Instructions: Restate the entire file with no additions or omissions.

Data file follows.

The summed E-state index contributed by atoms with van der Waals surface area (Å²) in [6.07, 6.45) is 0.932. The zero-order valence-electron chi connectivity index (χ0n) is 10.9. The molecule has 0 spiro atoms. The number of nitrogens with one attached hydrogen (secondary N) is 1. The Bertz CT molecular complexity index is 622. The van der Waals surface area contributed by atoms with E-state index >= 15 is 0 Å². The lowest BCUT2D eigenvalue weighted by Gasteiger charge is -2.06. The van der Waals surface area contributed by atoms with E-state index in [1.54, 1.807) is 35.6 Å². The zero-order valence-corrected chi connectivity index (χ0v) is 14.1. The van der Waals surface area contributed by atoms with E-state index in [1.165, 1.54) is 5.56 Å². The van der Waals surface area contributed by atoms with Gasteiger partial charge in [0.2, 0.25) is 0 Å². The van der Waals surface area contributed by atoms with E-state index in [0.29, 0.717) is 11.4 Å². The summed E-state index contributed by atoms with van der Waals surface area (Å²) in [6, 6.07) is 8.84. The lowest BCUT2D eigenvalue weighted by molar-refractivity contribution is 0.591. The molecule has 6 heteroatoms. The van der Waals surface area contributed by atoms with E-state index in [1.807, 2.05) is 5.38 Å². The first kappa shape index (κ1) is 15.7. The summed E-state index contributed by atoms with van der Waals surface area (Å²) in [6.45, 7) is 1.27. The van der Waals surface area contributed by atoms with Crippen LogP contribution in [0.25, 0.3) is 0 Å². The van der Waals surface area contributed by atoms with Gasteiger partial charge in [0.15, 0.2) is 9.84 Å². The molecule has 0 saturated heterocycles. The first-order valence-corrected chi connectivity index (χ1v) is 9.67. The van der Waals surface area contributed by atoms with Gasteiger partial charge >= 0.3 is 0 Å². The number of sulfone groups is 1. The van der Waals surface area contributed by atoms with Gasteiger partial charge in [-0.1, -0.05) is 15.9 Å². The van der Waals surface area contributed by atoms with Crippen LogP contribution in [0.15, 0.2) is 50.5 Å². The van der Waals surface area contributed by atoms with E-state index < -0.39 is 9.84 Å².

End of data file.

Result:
The summed E-state index contributed by atoms with van der Waals surface area (Å²) in [6.07, 6.45) is 0.932. The zero-order valence-electron chi connectivity index (χ0n) is 10.9. The molecule has 0 spiro atoms. The number of nitrogens with one attached hydrogen (secondary N) is 1. The Bertz CT molecular complexity index is 622. The van der Waals surface area contributed by atoms with E-state index >= 15 is 0 Å². The lowest BCUT2D eigenvalue weighted by Gasteiger charge is -2.06. The van der Waals surface area contributed by atoms with E-state index in [1.54, 1.807) is 35.6 Å². The zero-order valence-corrected chi connectivity index (χ0v) is 14.1. The van der Waals surface area contributed by atoms with E-state index in [1.165, 1.54) is 5.56 Å². The van der Waals surface area contributed by atoms with Gasteiger partial charge in [0.2, 0.25) is 0 Å². The van der Waals surface area contributed by atoms with E-state index in [0.29, 0.717) is 11.4 Å². The summed E-state index contributed by atoms with van der Waals surface area (Å²) in [6, 6.07) is 8.84. The lowest BCUT2D eigenvalue weighted by molar-refractivity contribution is 0.591. The molecule has 6 heteroatoms. The van der Waals surface area contributed by atoms with E-state index in [1.807, 2.05) is 5.38 Å². The first kappa shape index (κ1) is 15.7. The summed E-state index contributed by atoms with van der Waals surface area (Å²) in [6.45, 7) is 1.27. The van der Waals surface area contributed by atoms with Crippen LogP contribution in [0.25, 0.3) is 0 Å². The van der Waals surface area contributed by atoms with Gasteiger partial charge in [0.15, 0.2) is 9.84 Å². The molecule has 0 saturated heterocycles. The first-order valence-corrected chi connectivity index (χ1v) is 9.67. The van der Waals surface area contributed by atoms with Gasteiger partial charge >= 0.3 is 0 Å². The number of sulfone groups is 1. The van der Waals surface area contributed by atoms with Gasteiger partial charge in [-0.1, -0.05) is 15.9 Å². The van der Waals surface area contributed by atoms with Crippen LogP contribution in [0.15, 0.2) is 50.5 Å². The van der Waals surface area contributed by atoms with E-state index < -0.39 is 9.84 Å².